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A Little History of My Forest Life

An Indian-White Autobiography by Eliza Morrison

Autobiography, History, Women's Studies

Published: April 2002
ISBN: 9780970260628
Pages: 208 Size: 7x9
Illustrations: 52 black-and-white images

Written in 1894 and recently recovered from the archives of the University of Minnesota, this autobiography tells the story of a Chippewa-Scots-French woman from Madeline Island in Lake Superior. The child and grandchild of fur traders, Eliza Morrison describes her family’s starving time on their homestead, and her travels by boat, dog sled, and on foot. Métis culture comes alive as Native American lore blends with homesteading stories, giving a nineteenth century woman’s view of the Wisconsin Death march, the Dream Dance, Indian marriage and burial customs, making maple sugar, and the Chippewa-Dakota War. She relates two never-before-recorded Native stories, complete with songs. Includes glossaries of names, places, and Chippewa words.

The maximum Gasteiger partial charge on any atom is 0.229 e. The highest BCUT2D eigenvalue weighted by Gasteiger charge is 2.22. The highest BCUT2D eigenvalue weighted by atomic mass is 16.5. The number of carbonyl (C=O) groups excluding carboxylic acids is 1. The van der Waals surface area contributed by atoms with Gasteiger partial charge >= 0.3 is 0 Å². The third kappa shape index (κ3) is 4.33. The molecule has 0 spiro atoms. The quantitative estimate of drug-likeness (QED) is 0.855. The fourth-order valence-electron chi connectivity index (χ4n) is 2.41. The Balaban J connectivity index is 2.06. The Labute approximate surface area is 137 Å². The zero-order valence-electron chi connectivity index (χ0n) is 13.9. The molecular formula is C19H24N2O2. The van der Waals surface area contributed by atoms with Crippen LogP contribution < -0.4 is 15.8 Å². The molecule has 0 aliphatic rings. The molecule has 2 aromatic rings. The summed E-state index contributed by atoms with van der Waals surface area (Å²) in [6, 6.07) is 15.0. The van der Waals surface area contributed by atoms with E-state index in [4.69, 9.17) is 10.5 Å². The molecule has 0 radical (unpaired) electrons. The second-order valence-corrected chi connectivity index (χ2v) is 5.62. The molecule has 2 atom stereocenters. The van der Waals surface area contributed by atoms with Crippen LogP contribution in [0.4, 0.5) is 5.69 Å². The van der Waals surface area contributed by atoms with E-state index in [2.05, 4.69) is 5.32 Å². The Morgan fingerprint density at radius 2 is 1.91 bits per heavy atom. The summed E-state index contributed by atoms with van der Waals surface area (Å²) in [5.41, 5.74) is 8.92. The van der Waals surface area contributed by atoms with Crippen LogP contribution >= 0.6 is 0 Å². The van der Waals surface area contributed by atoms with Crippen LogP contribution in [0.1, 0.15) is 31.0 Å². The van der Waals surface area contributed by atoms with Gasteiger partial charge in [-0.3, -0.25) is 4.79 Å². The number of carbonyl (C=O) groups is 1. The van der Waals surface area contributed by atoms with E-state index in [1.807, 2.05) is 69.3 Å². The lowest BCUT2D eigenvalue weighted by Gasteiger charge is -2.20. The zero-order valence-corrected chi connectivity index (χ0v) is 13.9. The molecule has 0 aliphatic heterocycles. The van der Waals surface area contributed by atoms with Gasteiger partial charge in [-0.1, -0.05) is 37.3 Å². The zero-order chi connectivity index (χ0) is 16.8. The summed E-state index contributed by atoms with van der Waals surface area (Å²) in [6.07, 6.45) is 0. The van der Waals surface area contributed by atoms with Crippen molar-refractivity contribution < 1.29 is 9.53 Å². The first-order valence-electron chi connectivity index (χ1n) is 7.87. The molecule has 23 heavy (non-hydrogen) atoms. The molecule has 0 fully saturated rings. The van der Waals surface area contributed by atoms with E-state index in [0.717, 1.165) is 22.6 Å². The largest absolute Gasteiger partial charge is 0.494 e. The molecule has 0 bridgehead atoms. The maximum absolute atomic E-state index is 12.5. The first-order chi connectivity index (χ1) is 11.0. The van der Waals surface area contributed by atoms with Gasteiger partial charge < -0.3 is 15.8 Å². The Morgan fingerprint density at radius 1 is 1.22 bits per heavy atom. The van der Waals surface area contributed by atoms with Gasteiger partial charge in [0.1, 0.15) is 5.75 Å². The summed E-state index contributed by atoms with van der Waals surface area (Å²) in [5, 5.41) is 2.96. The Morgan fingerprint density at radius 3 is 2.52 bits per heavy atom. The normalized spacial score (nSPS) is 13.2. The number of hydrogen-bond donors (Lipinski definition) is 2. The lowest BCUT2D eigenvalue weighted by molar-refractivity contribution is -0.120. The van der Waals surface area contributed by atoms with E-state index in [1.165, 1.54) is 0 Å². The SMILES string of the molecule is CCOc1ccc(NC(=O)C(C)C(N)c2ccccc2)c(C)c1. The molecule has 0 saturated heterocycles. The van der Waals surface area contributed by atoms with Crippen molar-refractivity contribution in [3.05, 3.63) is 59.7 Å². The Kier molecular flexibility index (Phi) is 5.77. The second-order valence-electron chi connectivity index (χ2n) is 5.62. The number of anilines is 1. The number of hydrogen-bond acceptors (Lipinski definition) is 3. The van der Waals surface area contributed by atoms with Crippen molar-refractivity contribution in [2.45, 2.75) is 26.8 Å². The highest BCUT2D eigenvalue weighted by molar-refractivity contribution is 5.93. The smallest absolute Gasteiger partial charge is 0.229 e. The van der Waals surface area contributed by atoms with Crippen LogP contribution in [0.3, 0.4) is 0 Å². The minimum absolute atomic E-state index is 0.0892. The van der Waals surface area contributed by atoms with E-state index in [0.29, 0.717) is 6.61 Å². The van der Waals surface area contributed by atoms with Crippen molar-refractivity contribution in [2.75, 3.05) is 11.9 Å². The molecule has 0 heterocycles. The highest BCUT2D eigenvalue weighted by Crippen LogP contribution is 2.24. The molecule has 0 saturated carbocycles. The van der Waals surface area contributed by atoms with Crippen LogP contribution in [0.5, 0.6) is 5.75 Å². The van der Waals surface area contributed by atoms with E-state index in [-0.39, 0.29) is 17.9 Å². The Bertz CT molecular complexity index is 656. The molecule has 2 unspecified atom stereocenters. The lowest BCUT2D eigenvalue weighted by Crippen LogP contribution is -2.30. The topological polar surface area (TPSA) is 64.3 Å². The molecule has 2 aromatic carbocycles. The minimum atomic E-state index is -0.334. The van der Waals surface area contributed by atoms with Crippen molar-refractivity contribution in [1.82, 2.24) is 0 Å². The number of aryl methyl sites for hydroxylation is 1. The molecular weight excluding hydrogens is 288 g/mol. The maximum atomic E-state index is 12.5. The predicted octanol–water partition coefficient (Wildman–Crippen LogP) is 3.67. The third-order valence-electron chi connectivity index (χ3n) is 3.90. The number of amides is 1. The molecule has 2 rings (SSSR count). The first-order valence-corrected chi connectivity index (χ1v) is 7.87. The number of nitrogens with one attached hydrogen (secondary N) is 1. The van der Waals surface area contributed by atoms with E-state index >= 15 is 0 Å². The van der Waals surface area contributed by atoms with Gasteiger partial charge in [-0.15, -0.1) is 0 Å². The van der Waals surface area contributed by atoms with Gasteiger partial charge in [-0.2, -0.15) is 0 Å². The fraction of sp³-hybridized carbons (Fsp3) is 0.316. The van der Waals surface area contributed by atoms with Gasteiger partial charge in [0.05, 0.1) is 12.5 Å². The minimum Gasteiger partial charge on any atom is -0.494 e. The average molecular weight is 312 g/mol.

Published by: Ladyslipper Press

Victoria Brehm, Ph.D. is a retired professor who writes about the Great Lakes. She created The Women’s Great Lakes Reader, named "One of Fifty Essential Books for Michigan History," and Star Songs and Water Spirits, the first collection of lakes’ Native literatures, described by Lake Superior Magazine "A masterwork and an accumulated treasure." She lives on her family’s Centennial Farm in Tustin, Michigan.

Eliza Morrin was born at LaPointe, Madeline Island, Wisconsin, in 1837. She left school in 1850 to care for her mother, then married John Morrison at Bayfield, Wisconsin, in 1865. The Morrisons moved to several different locations near Lake Superior, depending on where they could best earn a living: fishing on Madeline Island, farming in the interior near Odanah after 1875 when Natives were allowed to homestead land. The Morrisons had ten children and raised almost all to adulthood. They sold their homestead and took an allotment in the Bad River Reservation in 1901, where Eliza died in 1921 at age 84.